The 14 Words I Repeat Every Time Loose Lead Walking Comes Up

Updated: Jul 1, 2021

I live with a spaniel. Until recently I lived with two. I'm a member of a few spaniel related groups on Facebook (not many - more on that in a moment). Loose lead walking is a topic that comes up time and again; people getting fed up of their arms being pulled out of sockets, making walks miserable. The advice offered in groups is one of the reasons I'm not in many spaniel specific groups - it's often out-dated, and sometimes potentially dangerous.

In the groups that I am in, whether or not I comment varies on a number of things; what comments there have been already, which group it is and my general mood in the moment to name just a few! However, there is one piece of advice that I have written so many times that my phone auto-completes it with just a few taps! It's the reason that many struggle with teaching their dog to walk on a loose lead. Here it is...

Never Try To Teach Loose Lead Walking When You Actually Need To Get Somewhere

The reason that most dogs pull on the lead is because it works; it gets them to where they're going to be let off, to that patch of grass that they MUST sniff or to that person they really want to see. What gets reinforced gets repeated, and the more they practise this behaviour (and are successful) the more it gets reinforced. So many people struggle to teach loose lead walking because, quite honestly, it's boring! For many dogs it takes quite a while, and a lot of repetition of walking the same stretch of road/pavement. The more practise they've had at pulling, the longer it's going to take to get a solid replacement behaviour.

Here's what happens - you set out for your walk, all intent on not progressing unless the lead is loose. You're going to stop and wait for your dog to return to your side each and every time they pull. A perfectly valid approach. However, there's that day when you haven't got much time because you're late for work so you just need to get to the park as quickly as you can, and try to ignore one arm getting longer than the other. Each time this happens, you erode the good work you've been doing. And because getting to the park is more reinforcing for your dog than walking calmly by your side, you're not dealing with a one to one ratio. All they're going to be learning is that pulling still works.

The trick to successfully teaching loose lead walking is to train it when that's all you have to do - your only goal is a few paces of loose lead walking. You're not worrying about having to get somewhere or meet someone. You can focus entirely on the criteria you've set, and reinforcing that. Eventually, you'll be able to take your new skills on the road, but to start with it's important to train in a low distraction environment.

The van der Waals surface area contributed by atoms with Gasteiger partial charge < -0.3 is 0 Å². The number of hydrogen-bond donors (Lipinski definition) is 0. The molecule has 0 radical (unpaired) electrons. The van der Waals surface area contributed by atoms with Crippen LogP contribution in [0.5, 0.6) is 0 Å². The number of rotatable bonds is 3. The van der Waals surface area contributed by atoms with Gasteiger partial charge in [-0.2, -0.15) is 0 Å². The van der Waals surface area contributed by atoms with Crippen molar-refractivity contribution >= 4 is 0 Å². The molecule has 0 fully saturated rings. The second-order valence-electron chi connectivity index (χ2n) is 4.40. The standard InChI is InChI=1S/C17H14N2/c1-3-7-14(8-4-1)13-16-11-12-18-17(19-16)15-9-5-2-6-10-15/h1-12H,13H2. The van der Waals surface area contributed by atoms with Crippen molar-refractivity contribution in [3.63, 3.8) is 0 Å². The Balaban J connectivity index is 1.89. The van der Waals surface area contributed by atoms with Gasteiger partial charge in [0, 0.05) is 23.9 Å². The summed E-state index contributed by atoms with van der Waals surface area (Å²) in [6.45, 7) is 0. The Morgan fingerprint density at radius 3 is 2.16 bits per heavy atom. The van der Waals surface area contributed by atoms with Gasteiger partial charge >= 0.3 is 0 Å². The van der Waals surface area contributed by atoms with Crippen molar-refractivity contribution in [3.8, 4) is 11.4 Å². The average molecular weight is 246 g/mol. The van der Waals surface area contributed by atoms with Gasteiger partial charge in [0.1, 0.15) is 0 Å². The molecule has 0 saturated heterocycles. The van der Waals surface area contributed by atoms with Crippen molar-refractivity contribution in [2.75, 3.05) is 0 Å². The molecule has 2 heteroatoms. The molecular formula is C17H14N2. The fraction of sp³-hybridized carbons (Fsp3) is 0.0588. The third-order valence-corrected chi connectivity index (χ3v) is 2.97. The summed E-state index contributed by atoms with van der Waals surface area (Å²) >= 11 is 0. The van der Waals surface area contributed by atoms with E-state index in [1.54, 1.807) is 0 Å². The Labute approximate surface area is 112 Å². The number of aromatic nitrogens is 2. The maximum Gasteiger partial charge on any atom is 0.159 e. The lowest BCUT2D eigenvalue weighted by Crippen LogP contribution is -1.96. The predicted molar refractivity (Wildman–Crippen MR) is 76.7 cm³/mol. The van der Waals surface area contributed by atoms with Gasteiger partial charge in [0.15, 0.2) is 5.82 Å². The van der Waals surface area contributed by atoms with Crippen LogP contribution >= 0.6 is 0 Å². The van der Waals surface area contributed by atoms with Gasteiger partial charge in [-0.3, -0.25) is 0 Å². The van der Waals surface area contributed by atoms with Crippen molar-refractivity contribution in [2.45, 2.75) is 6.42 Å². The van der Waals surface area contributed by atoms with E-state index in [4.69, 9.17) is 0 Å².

For all the other times, you need to consider other options. I touched on this in a previous post - The Only 3 Strategies You Need to Deal With Your Dog's Undesirable Behaviours. My choice was a two point harness, but other options include driving somewhere and just letting your dog out (not to be advised if they are going to run flat out from the start) or even a head collar. The thing to remember about any equipment that you use is that it doesn't teach your dog to walk on a loose lead - it just makes it difficult or uncomfortable not to. The degree of difficulty or discomfort will depend on the equipment. Of course, you could continue to let them pull, but I would highly recommend using a well-fitted harness and definitely NOT a collar if that's the route you take.

I spent a lot of time when Ripley was young just walking up and down my road. Gradually getting a little further, adding in a bit more distraction, asking for more steps before reinforcing. I only did five or ten minutes at a time (lots of short sessions are better than one long session). We weren't going anywhere in those early days, but once he could reliably walk from my house to the end of the road and back for just one or two treats we were ready to try short distances in more distracting areas. Yes, it was a commitment and wasn't always the most exciting of training, but the outcome is that six years later I can walk him nearly anywhere with a loose lead - so much more relaxing than years of having my shoulder wrenched.

Further Resources - I have a whole module on Loose Lead Walking as part of my Online Classroom. If you want something a bit more bitesize, then you can get started with Get Your Dog's Attention (And Keep It!) - it's FREE! Loose lead walking starts with a great connection.

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